CWA’s Rosenbaum elected president of the National Labor Caucus of State Legislators
Washington, D.C. — Oregon State Representative Diane Rosenbaum is the new president of the National Labor Caucus of State Legislators (NLC), a bipartisan organization formed in 2001 to provide union member and pro-worker legislators with an opportunity to share ideas and develop a common legislative agenda. Over 450 elected officials from all regions of the country are union members.
“I am looking forward to leading the National Labor Caucus, and to working with other state legislators around the country who are committed to fighting for working families by stopping the export of American jobs, expanding access to quality, affordable health care, and restoring the freedom to form a union,” said Rosenbaum, a 24-year member of Portland-based Communications Workers of America Local 7901.
Rosenbaum represents District 42 in Southeast Portland. She serves as assistant House Democratic leader, and has been vice chair of the Business, Labor & Consumer Affairs Committee since 2001. She led two successful campaigns to raise Oregon’s minimum wage, working with the Oregon AFL-CIO to add an annual cost-of-living increase in 2002.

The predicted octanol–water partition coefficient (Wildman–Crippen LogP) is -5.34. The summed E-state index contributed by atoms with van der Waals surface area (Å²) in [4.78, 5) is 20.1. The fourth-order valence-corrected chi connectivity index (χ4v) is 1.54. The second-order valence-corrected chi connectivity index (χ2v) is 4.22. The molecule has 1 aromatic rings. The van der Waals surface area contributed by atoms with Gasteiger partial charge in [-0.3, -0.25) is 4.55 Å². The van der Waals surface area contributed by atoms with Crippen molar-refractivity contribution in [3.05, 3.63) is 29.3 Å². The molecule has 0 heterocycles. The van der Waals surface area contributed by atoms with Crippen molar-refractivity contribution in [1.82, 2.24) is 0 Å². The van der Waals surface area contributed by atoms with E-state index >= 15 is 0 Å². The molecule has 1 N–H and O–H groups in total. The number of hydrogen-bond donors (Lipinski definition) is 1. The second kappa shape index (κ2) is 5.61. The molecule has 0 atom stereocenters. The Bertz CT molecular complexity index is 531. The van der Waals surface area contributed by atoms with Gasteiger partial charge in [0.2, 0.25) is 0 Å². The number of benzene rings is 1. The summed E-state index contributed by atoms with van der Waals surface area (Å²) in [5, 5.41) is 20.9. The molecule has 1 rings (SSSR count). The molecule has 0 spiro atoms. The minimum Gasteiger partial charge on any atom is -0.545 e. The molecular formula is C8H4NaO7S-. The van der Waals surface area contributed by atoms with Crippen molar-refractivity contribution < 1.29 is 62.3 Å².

“We are teachers and nurses and firefighters, as well as elected officials. We stand up for workers because we understand the issues from our own experience,” Rosenbaum said, speaking to over 1,000 labor delegates at the Democratic Convention in Boston.
Senator Spencer Coggs, a member of the American Federation of State, County and Municipal Employees from Wisconsin, was elected vice president.
The work of the National Labor Caucus is supported by the AFL-CIO and its affiliates, who are committed to increasing the number of public officials concerned about the issues people face at home and at work.
Through the Target 5000 program, the federation has worked to elect pro-worker candidates and actively assist union members running for public office. Nearly 600 union members ran for office in 1998; more than 800 ran for office in 2000. Today, more than 2,500 union members hold elected office.
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